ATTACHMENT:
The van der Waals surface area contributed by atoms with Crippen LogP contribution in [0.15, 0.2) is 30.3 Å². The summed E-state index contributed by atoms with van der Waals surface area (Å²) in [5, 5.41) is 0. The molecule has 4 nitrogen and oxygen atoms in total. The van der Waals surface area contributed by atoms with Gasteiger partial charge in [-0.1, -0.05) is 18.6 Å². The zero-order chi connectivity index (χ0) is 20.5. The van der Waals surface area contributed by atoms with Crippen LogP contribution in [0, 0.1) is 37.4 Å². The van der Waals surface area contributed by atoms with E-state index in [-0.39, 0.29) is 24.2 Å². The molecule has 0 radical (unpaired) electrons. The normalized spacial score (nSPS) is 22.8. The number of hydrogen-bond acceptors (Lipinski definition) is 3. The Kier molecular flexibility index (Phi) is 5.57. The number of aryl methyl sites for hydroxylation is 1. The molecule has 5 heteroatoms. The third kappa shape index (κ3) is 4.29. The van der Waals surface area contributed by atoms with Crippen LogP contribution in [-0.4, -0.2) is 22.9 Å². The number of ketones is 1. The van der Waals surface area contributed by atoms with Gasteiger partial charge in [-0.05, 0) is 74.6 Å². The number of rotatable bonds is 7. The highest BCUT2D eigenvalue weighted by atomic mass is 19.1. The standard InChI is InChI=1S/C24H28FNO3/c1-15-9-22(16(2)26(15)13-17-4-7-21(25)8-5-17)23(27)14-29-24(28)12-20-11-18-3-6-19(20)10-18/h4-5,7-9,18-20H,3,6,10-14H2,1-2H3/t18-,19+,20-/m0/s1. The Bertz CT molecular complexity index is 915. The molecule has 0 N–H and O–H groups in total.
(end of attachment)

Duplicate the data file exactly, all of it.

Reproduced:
The van der Waals surface area contributed by atoms with Crippen LogP contribution in [0.15, 0.2) is 30.3 Å². The summed E-state index contributed by atoms with van der Waals surface area (Å²) in [5, 5.41) is 0. The molecule has 4 nitrogen and oxygen atoms in total. The van der Waals surface area contributed by atoms with Gasteiger partial charge in [-0.1, -0.05) is 18.6 Å². The zero-order chi connectivity index (χ0) is 20.5. The van der Waals surface area contributed by atoms with Crippen LogP contribution in [0, 0.1) is 37.4 Å². The van der Waals surface area contributed by atoms with E-state index in [-0.39, 0.29) is 24.2 Å². The molecule has 0 radical (unpaired) electrons. The normalized spacial score (nSPS) is 22.8. The number of hydrogen-bond acceptors (Lipinski definition) is 3. The Kier molecular flexibility index (Phi) is 5.57. The number of aryl methyl sites for hydroxylation is 1. The molecule has 5 heteroatoms. The third kappa shape index (κ3) is 4.29. The van der Waals surface area contributed by atoms with Crippen LogP contribution in [-0.4, -0.2) is 22.9 Å². The number of ketones is 1. The van der Waals surface area contributed by atoms with Gasteiger partial charge in [-0.05, 0) is 74.6 Å². The number of rotatable bonds is 7. The highest BCUT2D eigenvalue weighted by atomic mass is 19.1. The standard InChI is InChI=1S/C24H28FNO3/c1-15-9-22(16(2)26(15)13-17-4-7-21(25)8-5-17)23(27)14-29-24(28)12-20-11-18-3-6-19(20)10-18/h4-5,7-9,18-20H,3,6,10-14H2,1-2H3/t18-,19+,20-/m0/s1. The Bertz CT molecular complexity index is 915. The molecule has 0 N–H and O–H groups in total.